By taking a hard look at how they apply data, executives can lead retailers through the pandemic while supporting employees, customers and operations.


Gary Sankary, retail executive at Esri

It’s likely safe to say that every executive in the world is thinking about the impact of COVID-19—on their families, employees and customers. Many are trying to balance strategy with daily uncertainty. While copious information circulates about the pandemic and the market’s response, it has never been more important to prioritize business objectives based on data.

Fortunately, useful data and trusted applications for using that data are readily available. Location intelligence technology helps leaders visualize and analyze business data within the critical context of place. Through smart maps, apps and dashboards, companies are already applying location intelligence to everything from supply chain visibility to retail site selection.

Most recently, these tools are being used to track how COVID-19 is affecting communities around the world and to manage operations and mitigate risk during this crisis. However, with location intelligence at our disposal, we must also consider how we are using it. We must put these capabilities to their best purpose and value to support employees as well as customers. Three big questions have surfaced to help businesses prioritize objectives right now:

1. How can I support my team during the pandemic?  

During a crisis like the COVID-19 pandemic, merchants must partner with local, state, as well as federal government agencies. The well-being of people has to be a top priority. Many businesses are already giving their teams the resources to stay healthy or get the care they need. Another way retail leaders can support their teams is by providing data about the locations and capacity of care facilities. Maps can identify information such as where clinics are offering medical aid, current urgent care wait times, hours for grocery stores and pharmacies and so on. Some governments are already producing maps and apps to help communities find these resources. Businesses can use the same technologies to connect employees with vital data.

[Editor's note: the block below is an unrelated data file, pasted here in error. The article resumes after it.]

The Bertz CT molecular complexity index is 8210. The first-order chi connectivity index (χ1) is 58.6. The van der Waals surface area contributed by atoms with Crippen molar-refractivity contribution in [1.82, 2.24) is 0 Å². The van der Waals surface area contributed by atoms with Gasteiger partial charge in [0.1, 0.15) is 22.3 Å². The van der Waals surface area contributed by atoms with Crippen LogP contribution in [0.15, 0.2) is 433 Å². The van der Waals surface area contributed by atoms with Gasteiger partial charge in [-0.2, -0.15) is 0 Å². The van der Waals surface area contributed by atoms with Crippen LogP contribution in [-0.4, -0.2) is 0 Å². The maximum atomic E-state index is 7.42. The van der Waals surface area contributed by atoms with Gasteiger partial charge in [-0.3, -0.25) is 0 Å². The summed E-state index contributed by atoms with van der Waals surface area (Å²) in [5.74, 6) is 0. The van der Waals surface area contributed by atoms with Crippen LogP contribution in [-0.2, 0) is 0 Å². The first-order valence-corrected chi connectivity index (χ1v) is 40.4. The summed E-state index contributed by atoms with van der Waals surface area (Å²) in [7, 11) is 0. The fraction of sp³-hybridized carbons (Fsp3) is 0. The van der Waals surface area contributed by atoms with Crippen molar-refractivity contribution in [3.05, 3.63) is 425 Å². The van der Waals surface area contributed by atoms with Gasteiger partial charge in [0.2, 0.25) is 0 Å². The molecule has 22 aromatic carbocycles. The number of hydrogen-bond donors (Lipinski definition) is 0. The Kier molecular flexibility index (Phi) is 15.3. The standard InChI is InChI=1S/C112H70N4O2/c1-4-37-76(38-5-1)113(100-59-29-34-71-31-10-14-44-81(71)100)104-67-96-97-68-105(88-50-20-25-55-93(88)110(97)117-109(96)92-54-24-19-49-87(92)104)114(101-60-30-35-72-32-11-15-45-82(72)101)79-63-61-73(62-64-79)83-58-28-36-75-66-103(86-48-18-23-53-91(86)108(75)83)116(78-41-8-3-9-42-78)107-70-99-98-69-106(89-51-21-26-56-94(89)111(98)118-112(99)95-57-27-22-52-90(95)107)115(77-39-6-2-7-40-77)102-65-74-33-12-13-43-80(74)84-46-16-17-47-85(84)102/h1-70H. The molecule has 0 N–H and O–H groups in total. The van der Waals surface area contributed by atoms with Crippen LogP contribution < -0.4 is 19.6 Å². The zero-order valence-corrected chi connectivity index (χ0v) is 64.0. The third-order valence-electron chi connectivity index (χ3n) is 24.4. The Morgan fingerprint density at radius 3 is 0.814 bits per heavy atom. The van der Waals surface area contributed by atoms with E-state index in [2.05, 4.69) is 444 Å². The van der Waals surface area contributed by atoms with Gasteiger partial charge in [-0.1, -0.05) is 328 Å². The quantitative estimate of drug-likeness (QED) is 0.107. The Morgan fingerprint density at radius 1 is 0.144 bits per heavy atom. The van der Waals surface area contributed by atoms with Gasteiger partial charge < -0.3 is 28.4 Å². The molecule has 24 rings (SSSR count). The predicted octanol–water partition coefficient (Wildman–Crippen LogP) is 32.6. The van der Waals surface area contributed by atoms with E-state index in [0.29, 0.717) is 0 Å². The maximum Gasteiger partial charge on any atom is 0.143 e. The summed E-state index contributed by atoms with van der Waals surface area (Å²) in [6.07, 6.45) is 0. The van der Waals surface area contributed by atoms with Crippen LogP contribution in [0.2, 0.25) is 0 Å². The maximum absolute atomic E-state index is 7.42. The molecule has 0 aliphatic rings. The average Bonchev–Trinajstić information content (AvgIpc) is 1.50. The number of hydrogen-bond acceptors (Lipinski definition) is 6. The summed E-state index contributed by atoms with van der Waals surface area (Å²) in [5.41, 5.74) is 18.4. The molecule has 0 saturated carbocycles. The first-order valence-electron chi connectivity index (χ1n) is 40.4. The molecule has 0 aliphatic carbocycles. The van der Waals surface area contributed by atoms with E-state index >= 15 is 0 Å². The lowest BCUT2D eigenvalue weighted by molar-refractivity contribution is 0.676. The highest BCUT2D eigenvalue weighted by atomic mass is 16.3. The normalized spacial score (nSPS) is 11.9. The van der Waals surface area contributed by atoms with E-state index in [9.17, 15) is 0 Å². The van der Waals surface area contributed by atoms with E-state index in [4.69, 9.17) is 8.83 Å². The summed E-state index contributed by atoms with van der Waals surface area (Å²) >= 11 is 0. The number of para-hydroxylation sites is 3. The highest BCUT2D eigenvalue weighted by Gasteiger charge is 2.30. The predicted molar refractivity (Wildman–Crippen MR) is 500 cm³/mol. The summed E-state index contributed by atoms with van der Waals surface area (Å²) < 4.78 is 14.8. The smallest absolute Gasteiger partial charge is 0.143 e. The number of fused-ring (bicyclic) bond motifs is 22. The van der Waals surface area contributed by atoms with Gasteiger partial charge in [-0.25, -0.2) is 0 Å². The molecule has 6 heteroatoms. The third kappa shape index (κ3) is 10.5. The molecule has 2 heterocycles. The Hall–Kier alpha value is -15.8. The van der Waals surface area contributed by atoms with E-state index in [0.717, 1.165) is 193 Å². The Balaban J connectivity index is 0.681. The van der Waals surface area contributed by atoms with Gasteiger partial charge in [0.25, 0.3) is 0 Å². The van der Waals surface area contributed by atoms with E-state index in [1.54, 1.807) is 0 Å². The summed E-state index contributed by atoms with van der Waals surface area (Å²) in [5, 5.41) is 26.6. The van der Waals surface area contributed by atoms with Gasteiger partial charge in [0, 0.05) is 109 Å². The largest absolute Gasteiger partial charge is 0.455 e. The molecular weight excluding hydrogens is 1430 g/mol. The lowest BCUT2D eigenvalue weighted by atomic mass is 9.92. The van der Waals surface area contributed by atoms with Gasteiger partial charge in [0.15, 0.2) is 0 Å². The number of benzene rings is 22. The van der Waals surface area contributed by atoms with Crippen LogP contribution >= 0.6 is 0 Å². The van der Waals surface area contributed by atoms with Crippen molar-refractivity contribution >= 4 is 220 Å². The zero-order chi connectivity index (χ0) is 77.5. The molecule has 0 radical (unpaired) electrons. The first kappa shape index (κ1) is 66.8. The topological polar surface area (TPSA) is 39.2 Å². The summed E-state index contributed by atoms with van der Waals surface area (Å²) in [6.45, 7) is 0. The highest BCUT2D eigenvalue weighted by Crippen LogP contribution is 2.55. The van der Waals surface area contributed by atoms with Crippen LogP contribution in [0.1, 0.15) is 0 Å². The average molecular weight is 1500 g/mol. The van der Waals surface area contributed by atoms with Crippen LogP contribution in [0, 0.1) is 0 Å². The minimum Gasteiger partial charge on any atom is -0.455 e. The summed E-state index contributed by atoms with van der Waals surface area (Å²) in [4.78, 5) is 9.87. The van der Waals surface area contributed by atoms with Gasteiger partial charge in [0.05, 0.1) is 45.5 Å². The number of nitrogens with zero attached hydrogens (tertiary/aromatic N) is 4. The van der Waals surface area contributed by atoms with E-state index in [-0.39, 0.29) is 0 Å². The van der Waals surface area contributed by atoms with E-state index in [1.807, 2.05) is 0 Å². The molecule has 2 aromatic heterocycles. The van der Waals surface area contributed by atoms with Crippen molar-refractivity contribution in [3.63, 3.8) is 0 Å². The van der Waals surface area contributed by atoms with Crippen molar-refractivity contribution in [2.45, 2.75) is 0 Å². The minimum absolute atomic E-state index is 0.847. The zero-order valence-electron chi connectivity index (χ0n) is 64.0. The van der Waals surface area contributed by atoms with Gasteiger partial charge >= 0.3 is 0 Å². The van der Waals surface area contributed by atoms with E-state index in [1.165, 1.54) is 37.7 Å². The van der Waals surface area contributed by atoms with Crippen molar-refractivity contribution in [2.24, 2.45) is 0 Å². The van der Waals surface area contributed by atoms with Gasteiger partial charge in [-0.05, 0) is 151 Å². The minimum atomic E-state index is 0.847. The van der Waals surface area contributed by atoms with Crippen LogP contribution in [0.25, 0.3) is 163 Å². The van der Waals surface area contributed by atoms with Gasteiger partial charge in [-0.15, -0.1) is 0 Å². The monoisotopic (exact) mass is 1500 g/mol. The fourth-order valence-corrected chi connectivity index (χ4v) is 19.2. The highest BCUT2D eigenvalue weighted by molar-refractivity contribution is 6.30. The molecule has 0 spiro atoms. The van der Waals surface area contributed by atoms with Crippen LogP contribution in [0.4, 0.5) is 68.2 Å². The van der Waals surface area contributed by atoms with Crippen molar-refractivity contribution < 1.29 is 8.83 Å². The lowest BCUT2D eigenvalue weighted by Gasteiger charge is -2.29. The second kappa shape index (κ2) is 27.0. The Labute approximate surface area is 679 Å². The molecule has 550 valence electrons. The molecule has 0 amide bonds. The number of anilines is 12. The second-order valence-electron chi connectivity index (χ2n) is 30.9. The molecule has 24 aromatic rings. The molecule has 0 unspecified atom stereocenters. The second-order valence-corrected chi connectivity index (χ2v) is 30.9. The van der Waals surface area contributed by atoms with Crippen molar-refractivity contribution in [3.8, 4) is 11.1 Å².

2. How are my customers affected?

As the virus moves through communities, it makes a profound impact on daily activities. Regular routines are changing week to week by necessity as shelter in place orders are mandated and updated. Customers are altering buying patterns, including what products and services they need to get their families through this crisis. For businesses, the faster we understand these changing behavioral patterns, the better we will be able to anticipate our customers’ experiences and needs. This will ensure we provide the right goods and services during the upcoming months. By correlating local data with confirmed cases and vulnerable population information, we see patterns emerge.

Retailers can use this insight to plan local responses. We can use maps to understand age and social vulnerability in the context of the outbreak. By looking at a map of confirmed and active cases, deaths and recoveries, public health organizations can see where a response is most needed. For example, Johns Hopkins University’s Center for Systems Science and Engineering published a coronavirus dashboard to track and fight the spread of COVID-19. Tools like this allow us to monitor the changing situation visually in near real-time.

3. How is the pandemic affecting my operations?

Once companies understand the virus’ impact on employees and customers, they must then focus on how it impacts operations. The responsibility to keep the business intact and viable has never been more acute. This is especially true now that many people are relying on companies for home delivery of essential goods, including food, toiletries and medicine. Retailers have adopted austerity in supply chain measures as they face the increasingly limited consumption patterns of a nation in lockdown. However, when we get through this, I believe there will be a rebound of unprecedented demand for many products and services.

We might see retailers survive this only to have more issues when restrictions lift as they strive to keep up with a sudden rise in demand. There are many resources to help gather data from field operations in real-time—data such as inventory levels, supply chain operations, and store openings and closings. In particular, businesses can use maps to understand workforce capacity and facility operational status. Dashboards can help leaders determine whether business locations or teams can continue normal operations, then take appropriate action.


Reliable information in the context of location is vital for business leaders who must quickly make data-driven decisions. By taking a hard look at how their organizations are applying data and technology, executives can lead their businesses through a global crisis while supporting employees, customers and operations.

ESRI is a supplier of geographic information system software, web geographic information systems and geodatabase management applications.